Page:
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Automated Identification and Inference of Organic Molecular Structure and Relative Concentrations from Infrared Spectral Data

Booth Id:

Physics and Astronomy


Finalist Names:
Jones, Cameron (School: The Harker School)

The discovery of complex organic molecules in space is critical to the understanding of the reaction pathways leading to biomolecules and the origins of life. Existing techniques for the analysis of astronomical spectra require knowledgeable researchers and often struggle to identify and differentiate complex spectral signatures, such as those of polycyclic aromatic hydrocarbons (PAHs). My project applies machine learning (convolutional neural networks) to the problem of identifying complex organic molecules in IR spectroscopic data and proposes a novel method for creating synthetic training data to tune models to specific astronomical environments. My project created: a) models to identify organic molecules from empirical IR spectroscopic data when trained on the approximate theoretical counterparts from NASA’s PAHdb v2 and v3 databases and b), models to identify molecular compositions from spectra of random theoretical molecule mixtures with realistic noise. My principal findings are: a) network models trained on theoretical spectra can accurately identify empirical molecules with ~73% accuracy, and b) models trained on random mixtures of 3,139 theoretical PAH spectra can identify molecular concentrations with weight vector correlations of ~85% and can correctly identify the largest constituent ~67% of the time. In all cases, my models (the best being ResNet5 with ~200M parameters) dramatically outperform standard linear models. My convolutional network models can recognize complex spectral patterns and generalize across datasets with realistic noise. These models can significantly increase the scale and efficiency of analyzing astronomical IR spectra data and improve our understanding of the distribution of complex organic molecules in the universe.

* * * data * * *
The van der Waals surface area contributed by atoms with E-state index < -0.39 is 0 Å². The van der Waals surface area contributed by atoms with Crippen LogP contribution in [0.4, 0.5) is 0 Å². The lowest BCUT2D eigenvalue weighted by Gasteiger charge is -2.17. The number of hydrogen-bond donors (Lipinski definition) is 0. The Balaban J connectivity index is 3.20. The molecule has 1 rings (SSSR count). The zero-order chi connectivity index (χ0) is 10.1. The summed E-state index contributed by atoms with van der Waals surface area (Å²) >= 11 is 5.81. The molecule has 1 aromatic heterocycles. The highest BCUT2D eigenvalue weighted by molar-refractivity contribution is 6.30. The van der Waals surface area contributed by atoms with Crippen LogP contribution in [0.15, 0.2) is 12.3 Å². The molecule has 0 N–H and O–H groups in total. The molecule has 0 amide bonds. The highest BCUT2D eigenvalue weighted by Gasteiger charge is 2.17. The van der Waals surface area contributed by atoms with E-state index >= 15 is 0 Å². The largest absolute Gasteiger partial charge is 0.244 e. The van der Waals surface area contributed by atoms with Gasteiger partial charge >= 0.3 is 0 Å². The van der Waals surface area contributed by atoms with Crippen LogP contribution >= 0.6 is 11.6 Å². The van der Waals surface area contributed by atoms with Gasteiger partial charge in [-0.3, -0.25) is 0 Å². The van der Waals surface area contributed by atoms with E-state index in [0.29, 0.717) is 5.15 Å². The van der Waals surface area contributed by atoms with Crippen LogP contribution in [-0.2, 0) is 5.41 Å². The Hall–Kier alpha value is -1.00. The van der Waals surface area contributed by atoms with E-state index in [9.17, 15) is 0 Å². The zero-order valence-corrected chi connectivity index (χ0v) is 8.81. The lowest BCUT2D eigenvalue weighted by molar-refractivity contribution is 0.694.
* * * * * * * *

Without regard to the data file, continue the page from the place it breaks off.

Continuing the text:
Awards Won:
Fourth Award of $500